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Drug Discovery

Deerfield to sink $635 million into New York City biotech incubator

The life sciences investment firm expects the campus to open in 2021

by Lisa M. Jarvis
October 2, 2019 | A version of this story appeared in Volume 97, Issue 39

A photo of midtown Manhattan.
Credit: Shutterstock
Deerfield's facility will be located at 345 Park Avenue South in midtown Manhattan.

The health care investment firm Deerfield Management is spending $635 million to create a life sciences campus in New York City. The cost includes buying and converting into lab and office space a building south of midtown Manhattan that once housed a marketing agency.

“We’re big believers that this is going to be an incredible decade in terms of transformative, translational medicine,” says Deerfield managing partner James Flynn, and New York City is home to many academic researchers whose discoveries could be the source of that medicine.

The biotech incubator is scheduled to open in early 2021 and could create some 1,400 jobs. The Chicago-based health care incubator Matter will open a facility in the Deerfield building to provide entrepreneurship training and support services.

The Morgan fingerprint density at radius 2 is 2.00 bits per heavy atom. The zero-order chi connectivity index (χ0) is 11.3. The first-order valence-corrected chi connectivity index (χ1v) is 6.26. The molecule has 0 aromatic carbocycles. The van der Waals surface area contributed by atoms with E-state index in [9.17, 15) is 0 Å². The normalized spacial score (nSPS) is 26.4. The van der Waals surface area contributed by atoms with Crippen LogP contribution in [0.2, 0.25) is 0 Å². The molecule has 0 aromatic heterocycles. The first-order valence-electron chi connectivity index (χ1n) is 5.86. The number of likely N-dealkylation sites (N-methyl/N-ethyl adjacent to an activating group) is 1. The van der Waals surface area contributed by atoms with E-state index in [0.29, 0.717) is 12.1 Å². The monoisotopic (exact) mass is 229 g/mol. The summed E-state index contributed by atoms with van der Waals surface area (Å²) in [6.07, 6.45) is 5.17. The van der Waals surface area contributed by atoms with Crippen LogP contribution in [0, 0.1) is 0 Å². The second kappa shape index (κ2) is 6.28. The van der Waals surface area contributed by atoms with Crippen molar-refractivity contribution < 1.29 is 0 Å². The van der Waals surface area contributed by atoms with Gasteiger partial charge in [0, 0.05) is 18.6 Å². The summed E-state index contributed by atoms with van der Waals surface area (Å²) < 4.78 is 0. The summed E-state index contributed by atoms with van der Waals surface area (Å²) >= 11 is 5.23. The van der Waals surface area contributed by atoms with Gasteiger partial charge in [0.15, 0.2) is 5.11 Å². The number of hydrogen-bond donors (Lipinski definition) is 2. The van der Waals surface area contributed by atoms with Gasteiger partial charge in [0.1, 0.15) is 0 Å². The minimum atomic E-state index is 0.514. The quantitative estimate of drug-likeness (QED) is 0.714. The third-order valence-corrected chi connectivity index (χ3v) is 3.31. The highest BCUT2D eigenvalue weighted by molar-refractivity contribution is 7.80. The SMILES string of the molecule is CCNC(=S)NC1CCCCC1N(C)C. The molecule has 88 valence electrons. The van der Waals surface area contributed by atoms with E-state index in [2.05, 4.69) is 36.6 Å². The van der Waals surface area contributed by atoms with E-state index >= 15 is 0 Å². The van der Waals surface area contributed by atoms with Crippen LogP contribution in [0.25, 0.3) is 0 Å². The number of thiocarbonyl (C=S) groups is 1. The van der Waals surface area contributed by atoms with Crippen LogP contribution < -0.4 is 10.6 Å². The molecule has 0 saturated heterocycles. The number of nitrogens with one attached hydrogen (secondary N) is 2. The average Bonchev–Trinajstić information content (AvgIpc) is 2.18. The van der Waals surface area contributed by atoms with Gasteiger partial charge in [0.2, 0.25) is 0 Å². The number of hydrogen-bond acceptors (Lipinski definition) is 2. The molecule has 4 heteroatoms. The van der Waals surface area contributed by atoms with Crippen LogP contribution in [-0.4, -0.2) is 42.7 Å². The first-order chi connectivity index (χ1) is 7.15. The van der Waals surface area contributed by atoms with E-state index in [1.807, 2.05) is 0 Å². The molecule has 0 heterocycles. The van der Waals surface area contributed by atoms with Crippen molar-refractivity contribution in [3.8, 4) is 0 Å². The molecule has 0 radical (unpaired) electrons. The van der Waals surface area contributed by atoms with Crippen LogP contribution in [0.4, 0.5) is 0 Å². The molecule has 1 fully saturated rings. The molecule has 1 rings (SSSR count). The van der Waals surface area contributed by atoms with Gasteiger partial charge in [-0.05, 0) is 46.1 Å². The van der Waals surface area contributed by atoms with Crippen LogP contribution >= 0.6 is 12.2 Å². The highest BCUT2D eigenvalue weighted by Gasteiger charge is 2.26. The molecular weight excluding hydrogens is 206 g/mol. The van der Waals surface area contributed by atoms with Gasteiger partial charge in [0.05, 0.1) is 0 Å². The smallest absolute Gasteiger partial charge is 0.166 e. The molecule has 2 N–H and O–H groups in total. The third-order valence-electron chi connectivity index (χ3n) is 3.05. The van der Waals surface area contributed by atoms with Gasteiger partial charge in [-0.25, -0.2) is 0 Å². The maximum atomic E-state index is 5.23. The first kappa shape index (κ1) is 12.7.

The investment in a New York City site dovetails with Deerfield’s broader effort to foster early-stage innovation. Since 2017, the investment firm has forged myriad alliances with leading academic institutions to fund promising translational research and, ultimately, biotech firms. Partners include the Broad Institute of MIT and Harvard, Johns Hopkins University, Vanderbilt University, Columbia University, and Harvard University. Deerfield has committed between $50 million and $100 million to the pacts, which range from 5 to 10 years in length.

The New York facility will provide a home for some of the start-ups that emerge from Deerfield’s growing network of academic partners. “Part of this infrastructure is just for us to be able to manage all of those different projects simultaneously,” Flynn says. While not all of Deerfield’s programs will succeed, the ones that do will need a place to grow, he says. “In some cases, the right place will be near the institution that founded the technology, but in other cases, the right location will be near us in the building in New York.”



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